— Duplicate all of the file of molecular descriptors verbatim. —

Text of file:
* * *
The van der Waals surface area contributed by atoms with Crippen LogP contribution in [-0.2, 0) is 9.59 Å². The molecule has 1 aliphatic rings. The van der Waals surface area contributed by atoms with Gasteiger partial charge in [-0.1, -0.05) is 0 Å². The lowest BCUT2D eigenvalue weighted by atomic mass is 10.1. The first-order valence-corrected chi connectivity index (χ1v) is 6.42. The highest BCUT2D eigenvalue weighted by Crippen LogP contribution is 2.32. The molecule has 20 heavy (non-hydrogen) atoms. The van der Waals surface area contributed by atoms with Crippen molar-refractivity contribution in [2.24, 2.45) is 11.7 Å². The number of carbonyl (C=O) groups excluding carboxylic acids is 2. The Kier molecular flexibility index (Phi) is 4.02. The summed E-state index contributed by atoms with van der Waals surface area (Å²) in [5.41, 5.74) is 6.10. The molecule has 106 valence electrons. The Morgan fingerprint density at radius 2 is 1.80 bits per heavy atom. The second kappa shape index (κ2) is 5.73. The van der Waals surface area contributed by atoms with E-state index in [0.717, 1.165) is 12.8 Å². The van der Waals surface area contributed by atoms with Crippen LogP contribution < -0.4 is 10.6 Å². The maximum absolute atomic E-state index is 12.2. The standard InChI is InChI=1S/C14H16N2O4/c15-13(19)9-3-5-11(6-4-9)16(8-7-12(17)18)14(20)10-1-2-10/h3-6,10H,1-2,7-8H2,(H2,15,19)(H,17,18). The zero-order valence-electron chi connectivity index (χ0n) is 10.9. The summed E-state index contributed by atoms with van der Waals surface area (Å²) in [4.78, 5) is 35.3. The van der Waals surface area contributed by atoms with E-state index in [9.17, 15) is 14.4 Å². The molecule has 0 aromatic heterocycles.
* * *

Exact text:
The van der Waals surface area contributed by atoms with Crippen LogP contribution in [-0.2, 0) is 9.59 Å². The molecule has 1 aliphatic rings. The van der Waals surface area contributed by atoms with Gasteiger partial charge in [-0.1, -0.05) is 0 Å². The lowest BCUT2D eigenvalue weighted by atomic mass is 10.1. The first-order valence-corrected chi connectivity index (χ1v) is 6.42. The highest BCUT2D eigenvalue weighted by Crippen LogP contribution is 2.32. The molecule has 20 heavy (non-hydrogen) atoms. The van der Waals surface area contributed by atoms with Crippen molar-refractivity contribution in [2.24, 2.45) is 11.7 Å². The number of carbonyl (C=O) groups excluding carboxylic acids is 2. The Kier molecular flexibility index (Phi) is 4.02. The summed E-state index contributed by atoms with van der Waals surface area (Å²) in [5.41, 5.74) is 6.10. The molecule has 106 valence electrons. The Morgan fingerprint density at radius 2 is 1.80 bits per heavy atom. The second kappa shape index (κ2) is 5.73. The van der Waals surface area contributed by atoms with E-state index in [0.717, 1.165) is 12.8 Å². The van der Waals surface area contributed by atoms with Crippen LogP contribution < -0.4 is 10.6 Å². The maximum absolute atomic E-state index is 12.2. The standard InChI is InChI=1S/C14H16N2O4/c15-13(19)9-3-5-11(6-4-9)16(8-7-12(17)18)14(20)10-1-2-10/h3-6,10H,1-2,7-8H2,(H2,15,19)(H,17,18). The zero-order valence-electron chi connectivity index (χ0n) is 10.9. The summed E-state index contributed by atoms with van der Waals surface area (Å²) in [4.78, 5) is 35.3. The van der Waals surface area contributed by atoms with E-state index in [9.17, 15) is 14.4 Å². The molecule has 0 aromatic heterocycles.